The airport was designed with four runways, the main north-southat 6,855 feet long, a northwest-southeast at 5,210 feet, a northeast-southwestat 4,892 feet, and an east-west at 4,100 feet in length.
THE TERMINAL BUILDING:
On September 28, 1940, two years to the day of the siteselection, President Roosevelt laid the cornerstone of the terminal building atthe dedication.
In their desire to house the most modern of all facilitieswithin the spirit of the classic architecture of the Nation’s Capital, thedesigners of National Airport faced a difficult problem. The landscape plannerswanted the structures to fit into the architectural picture of the Capital andto adhere to the colonial atmosphere of the site. The proposed designrepresented a unique attempt to create a “modern” structure which stillintegrated architectural references to the Colonial and Neoclassical style. Over2 million people visited the airport during the first year; of that number,344,257 were passengers.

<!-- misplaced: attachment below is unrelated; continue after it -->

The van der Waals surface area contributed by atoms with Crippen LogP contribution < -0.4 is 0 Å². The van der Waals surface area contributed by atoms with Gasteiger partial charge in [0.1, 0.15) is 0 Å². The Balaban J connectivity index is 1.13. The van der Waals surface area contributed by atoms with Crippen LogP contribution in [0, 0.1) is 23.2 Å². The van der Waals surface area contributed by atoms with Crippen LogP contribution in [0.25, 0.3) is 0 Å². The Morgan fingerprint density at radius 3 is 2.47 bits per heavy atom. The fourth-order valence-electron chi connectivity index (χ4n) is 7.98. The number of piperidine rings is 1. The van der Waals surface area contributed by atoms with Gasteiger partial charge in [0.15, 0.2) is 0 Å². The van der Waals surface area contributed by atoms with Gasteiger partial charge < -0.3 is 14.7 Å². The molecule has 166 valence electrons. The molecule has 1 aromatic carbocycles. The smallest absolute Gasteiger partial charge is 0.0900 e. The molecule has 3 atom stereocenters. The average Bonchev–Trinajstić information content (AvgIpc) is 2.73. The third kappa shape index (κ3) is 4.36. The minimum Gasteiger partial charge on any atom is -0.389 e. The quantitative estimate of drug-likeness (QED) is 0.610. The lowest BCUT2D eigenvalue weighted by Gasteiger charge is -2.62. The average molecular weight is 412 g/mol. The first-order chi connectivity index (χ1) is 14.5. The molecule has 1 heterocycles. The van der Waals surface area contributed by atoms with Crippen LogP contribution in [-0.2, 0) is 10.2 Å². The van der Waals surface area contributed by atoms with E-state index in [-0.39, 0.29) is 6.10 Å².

The airport opened for business on June 16, 1941, with PresidentRoosevelt attending and observing the first official landing. American Airlineswon the honor, piloted by Bennett H. Griffin, who later became the manager ofthe airport in 1947. The second inaugural landing was made by Eastern Airlines.On opening day, just one hangar was completed and in operation and five wereunder construction with a seventh in the planning stage.
At this time, National Airport was considered the “last word” inairports – a concentration of the ultramodern developments in design ofbuildings, handling of planes, air traffic and field traffic control, fieldlighting, facilities for public comfort and convenience, and surface vehicletraffic control.
NATIONAL OVER THE YEARS: